By Rich Wallace
Illustrated by Agata Nowicka
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The men and women in this book represent nations from Somalia to Germany, from Syria to China, from Mexico to Sweden, and more. They are people like Secretary of State Madeleine Albright, international singing sensation Celia Cruz, star basketball player Dikembe Mutombo, world-renowned physicist Albert Einstein, and influential journalist Jorge Ramos. And they are all immigrants or refugees to the United States of America. Their courage, their achievements, and their determination to change the world have helped make our country a stronger place. Perhaps after reading their stories, you will be inspired to make the world a better place, too.
1. The first members of a family to immigrate to a new country*
2. Children who are born in that new country to immigrant parents
*The people featured in this book all fit the first definition.
INTRODUCING THE HEROES OF
The United States is a nation of diversity, from Native American peoples to immigrants and refugees. Maybe you can trace your family back to the first colonists who came over from Europe, or to immigrants who arrived during the late 1800s. But immigrants and refugees didn’t just come to this country hundreds of years ago. There are millions of new Americans making this country thrive right now.
You search the Internet thanks to an American inventor from Moscow, drink soda from an American megacompany led by a woman born in India, and listen to rock ’n’ roll music performed by a guitarist who grew up in Mexico. If you’ve ever hiked in a national park, it’s because of a Scottish-born naturalist with a passion to save the outdoors. So why don’t people know about these inspirational new Americans? Whatever the reason, we felt it was time you did.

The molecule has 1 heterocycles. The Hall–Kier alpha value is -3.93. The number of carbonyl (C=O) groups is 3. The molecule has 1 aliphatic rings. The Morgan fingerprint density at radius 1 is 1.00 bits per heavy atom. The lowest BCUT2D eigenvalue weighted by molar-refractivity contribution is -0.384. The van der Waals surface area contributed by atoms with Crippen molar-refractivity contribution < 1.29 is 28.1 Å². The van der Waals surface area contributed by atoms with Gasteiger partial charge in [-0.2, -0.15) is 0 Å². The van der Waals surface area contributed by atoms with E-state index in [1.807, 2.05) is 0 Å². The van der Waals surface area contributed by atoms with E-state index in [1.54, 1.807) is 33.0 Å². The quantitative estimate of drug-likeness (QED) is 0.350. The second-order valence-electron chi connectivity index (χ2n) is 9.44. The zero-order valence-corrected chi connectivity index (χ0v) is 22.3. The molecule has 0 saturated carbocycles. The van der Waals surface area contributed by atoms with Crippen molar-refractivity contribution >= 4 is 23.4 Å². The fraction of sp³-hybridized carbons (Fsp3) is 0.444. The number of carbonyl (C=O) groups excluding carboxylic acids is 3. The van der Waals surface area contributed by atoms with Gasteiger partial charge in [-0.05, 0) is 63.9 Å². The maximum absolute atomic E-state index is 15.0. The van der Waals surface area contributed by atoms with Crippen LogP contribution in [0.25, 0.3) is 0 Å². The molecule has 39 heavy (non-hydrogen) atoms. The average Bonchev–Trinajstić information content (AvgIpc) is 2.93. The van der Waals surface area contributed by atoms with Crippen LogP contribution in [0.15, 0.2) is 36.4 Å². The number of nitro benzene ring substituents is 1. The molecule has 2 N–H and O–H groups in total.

The thirty-six immigrants and refugees featured in this book have shaped our country in countless ways, from the development of electricity to the yogurt you might have eaten for breakfast. They represent many races, ethnicities, and religions. They are men and women from tiny villages in Africa and crowded cities in Europe and Asia. They were born in countries ranging from Somalia to Germany, Syria to China. They are artists, chefs, activists, athletes, and scientists. Most of them faced discrimination while they created meaningful, impactful lives in the United States. But they never gave up, because they believed in themselves and in the best of America.
These first-generation heroes were brave, whether coming to a new country by choice or fleeing here to save their lives. They embody American ideals by working hard, creating change, influencing others, and helping to guide the world. Albert Einstein and Maryam Mirzakhani, for instance, changed how people view science and mathematics. Dikembe Mutombo showed that athletes can lead in areas well beyond a playing field or court. Rose Winslow and Razia Jan saw wrongs and made them right, inspiring others to follow.
Whether you’re first generation, tenth generation, or indigenous to this country, we hope the heroes in this book inspire you to blaze a trail yourself, and that they remind all Americans that our country’s greatest strengths are its inclusiveness and diversity.